Non-Profit Tax

Elizabeth E. Krisher, CPA, CGFM









With the 2022 personal tax filing season well underway, there has been a lot of attention on the issues facing the IRS as they try to fulfill their tax administrations duties. The IRS employees are trying, but with pandemic shutdowns, COVID protocols, retirements, and additional COVID relief duties such as personal stimulus checks and employee retention credit processing, the obstacles for the IRS as a whole have been significant.  Some key issues are highlighted in the National Taxpayer Advocate 2021 Annual Report to Congress:

  • The IRS had a backlog of over 35 million returns at the end of the 2021 filing season. Handling correspondence of any type remains a difficult task for the IRS, with 4.75 million pieces of paper correspondence that had not been worked on as of the date of the report.
  • The IRS has shrinking resources—The IRS budget was reduced 20% in inflation-adjusted dollars from the federal fiscal year (“FY”) 2010 to FY 2021. The IRS workforce lost 16,050 full time equivalent employees from its FY 2010 total of 94,711 to 78,661 in FY 2021.  The IRS has begun to ramp up recruitment but finding staff and training them takes months.
  • Only 1 out of 9 taxpayer calls was answered in FY 2021. Yes, 32 million calls were answered, but the IRS received a staggering 282 million calls in FY 2021.
  • The IRS has very limited ability to use digital communications (e.g. secure email).
  • E-filed returns process smoothly for the most part but there are various tax forms, schedules and attachments that cannot be e-filed and must be filed in paper.

While understandably much of the media attention has been focused on personal and business returns, exempt organizations have experienced the similar frustrations as any organization that has had difficulty e-filing their forms or has had to reply to an IRS notice can tell you. A unique aspect of IRS administration for exempt organizations is the  Exempt Organization Business Master File   (EO BMF).  The EO BMF is the record source of information about exempt organizations and the data in the BMF generally has to match key information in the return being filed in order for a Form 990 series return to be successfully e-filed.  The EO BMF is not updated on a timely basis and has generally lagged 60 days or more behind.  Common issues that arise include:

  • Erroneous auto-revocation of exempt status
  • Incorrect tax year-end information (even after a change in accounting period return has been filed)
  • Incorrect entity names or name changes not reflected in the EO BMF (even after a change in name return has been filed)
  • Organizations erroneously are deleted from the EO BMF, or they are not added timely to the EO BMF when exempt status has been received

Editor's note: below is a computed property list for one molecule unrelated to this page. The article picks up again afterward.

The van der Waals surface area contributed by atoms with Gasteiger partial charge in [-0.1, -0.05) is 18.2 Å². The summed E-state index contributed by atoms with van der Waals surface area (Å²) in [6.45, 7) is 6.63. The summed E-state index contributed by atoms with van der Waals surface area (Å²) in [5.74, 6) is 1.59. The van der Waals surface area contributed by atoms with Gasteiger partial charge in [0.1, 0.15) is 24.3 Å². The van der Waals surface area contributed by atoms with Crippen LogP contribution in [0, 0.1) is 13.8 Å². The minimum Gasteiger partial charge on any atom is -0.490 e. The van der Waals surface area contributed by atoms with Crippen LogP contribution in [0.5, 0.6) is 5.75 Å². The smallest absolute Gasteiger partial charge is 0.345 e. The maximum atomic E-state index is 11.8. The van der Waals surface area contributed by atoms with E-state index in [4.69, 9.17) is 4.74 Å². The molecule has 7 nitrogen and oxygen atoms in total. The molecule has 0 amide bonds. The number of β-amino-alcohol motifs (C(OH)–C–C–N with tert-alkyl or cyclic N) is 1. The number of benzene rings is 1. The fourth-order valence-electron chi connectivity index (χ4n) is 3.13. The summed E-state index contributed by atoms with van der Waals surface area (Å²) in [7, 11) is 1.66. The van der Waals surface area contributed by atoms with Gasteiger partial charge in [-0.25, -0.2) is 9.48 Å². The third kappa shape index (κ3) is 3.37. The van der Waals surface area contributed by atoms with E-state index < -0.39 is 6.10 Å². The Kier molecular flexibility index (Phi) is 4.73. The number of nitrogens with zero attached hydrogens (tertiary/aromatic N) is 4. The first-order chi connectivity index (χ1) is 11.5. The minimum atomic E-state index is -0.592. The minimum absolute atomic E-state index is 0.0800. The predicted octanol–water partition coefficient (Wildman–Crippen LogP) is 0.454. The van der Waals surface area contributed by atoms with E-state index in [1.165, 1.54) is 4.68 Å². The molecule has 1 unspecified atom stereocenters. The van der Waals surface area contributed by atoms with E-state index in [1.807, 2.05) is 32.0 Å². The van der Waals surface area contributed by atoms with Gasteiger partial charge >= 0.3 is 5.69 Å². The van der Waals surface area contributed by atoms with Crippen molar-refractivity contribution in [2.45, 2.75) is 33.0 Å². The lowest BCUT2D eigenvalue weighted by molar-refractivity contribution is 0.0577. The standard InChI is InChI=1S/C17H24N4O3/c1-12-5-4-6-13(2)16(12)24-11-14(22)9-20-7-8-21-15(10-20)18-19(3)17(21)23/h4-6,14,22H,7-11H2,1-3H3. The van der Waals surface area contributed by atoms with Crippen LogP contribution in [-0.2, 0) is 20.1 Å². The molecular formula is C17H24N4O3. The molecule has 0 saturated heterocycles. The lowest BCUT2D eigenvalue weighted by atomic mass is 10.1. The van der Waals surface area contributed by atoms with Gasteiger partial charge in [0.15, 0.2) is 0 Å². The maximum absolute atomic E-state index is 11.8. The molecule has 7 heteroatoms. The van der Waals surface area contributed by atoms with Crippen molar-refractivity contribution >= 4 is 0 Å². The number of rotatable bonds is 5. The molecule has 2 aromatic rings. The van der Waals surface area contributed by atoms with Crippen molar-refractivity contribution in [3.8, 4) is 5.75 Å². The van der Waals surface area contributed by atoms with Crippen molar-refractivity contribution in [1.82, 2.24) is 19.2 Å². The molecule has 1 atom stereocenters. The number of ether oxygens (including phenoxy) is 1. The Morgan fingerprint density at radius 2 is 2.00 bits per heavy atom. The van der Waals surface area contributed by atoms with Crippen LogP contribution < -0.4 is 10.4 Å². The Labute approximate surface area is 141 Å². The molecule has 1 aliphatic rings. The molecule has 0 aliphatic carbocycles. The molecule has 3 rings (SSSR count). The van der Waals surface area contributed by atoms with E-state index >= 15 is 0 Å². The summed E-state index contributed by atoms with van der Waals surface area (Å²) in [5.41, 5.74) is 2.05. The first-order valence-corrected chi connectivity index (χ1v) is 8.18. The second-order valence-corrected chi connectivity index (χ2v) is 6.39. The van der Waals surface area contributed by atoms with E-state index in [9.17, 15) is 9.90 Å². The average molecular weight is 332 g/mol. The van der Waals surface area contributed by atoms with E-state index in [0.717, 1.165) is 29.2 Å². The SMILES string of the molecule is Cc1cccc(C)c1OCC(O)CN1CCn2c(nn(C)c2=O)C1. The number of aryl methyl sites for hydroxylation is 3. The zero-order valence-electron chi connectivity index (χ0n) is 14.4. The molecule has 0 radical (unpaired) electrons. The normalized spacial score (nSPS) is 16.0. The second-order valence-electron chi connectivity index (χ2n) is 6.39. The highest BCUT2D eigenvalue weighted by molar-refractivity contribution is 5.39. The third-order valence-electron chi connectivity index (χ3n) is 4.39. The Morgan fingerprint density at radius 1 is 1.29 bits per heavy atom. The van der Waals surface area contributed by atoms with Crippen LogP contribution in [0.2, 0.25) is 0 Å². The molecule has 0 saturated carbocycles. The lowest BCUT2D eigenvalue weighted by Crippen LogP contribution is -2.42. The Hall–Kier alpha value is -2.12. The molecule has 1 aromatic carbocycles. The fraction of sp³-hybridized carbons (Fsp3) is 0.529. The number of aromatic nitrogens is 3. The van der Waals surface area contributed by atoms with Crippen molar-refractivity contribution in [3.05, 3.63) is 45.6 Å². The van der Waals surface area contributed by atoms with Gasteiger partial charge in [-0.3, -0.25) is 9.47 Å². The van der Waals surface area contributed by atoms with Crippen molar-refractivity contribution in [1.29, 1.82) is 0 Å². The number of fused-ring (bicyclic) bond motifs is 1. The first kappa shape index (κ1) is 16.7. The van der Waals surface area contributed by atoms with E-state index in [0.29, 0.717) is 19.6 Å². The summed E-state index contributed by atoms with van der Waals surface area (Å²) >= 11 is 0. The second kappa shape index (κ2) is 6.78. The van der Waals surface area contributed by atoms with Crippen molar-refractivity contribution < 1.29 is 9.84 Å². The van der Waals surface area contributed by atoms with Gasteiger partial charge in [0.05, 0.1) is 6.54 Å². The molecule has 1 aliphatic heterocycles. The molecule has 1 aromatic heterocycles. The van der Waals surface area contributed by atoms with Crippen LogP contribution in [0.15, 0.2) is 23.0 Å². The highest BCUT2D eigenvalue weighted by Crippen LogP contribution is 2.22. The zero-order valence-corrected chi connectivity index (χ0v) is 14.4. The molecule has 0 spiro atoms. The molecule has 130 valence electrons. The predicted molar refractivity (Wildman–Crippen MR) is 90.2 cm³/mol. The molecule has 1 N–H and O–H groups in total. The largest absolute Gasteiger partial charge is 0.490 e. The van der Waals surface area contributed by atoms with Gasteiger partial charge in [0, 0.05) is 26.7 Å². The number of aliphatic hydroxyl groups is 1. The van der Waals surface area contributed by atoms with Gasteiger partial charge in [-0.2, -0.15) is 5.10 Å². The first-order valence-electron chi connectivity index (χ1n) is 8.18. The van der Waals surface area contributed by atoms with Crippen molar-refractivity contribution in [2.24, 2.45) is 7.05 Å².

Primarily these issues have to be resolved with hours of phone calls with multiple IRS representatives or long waits while the IRS handles the correspondence.  More can be learned about this by reading this AICPA blog on EO BMF issues .

IRS EO officials are aware of these issues and numerous groups continue to advocate for awareness and change, including the AICPA , EO Committee of the American Bar Association Tax Section, and TEGE EO Council .  Advocacy efforts have been helpful in having the IRS stop notices while they get caught up as discussed in more detail at IRS IR-2022-31, February 9, 2022, and the IRS has increased requested holds on accounts being levied for penalties and fines for generally 60 days rather than 30 days.

Due to the backlog in processing returns, the IRS on March 25th announced they are suspending issuance of 10 notices generally sent to tax exempt organizations about late return filings. The intent of this suspension is to avoid confusion when a filing is still in process. For more information on the suspended notices, refer to the update published in the Journal of Accountancy.

So what you can do if you are having an issue with the IRS?

  • If you are our client, please inform us of any notice received, and we will work with you on the approach. Remember that we can not speak to the IRS on your behalf without a recognized power-of-attorney on file.
  • Please be patient and expect delays while calling the IRS. While it can be frustrating to finally reach an IRS representative, remember that representative did not cause your issue and can only be a gateway to help you resolve it. Kindness and respect are always in order.
  • If you have submitted correspondence, send it by certified mail, return receipt requested and expect it to take 60+ days to work its way through the system.
  • E-file everything possible, and as our client, we will work with you do that.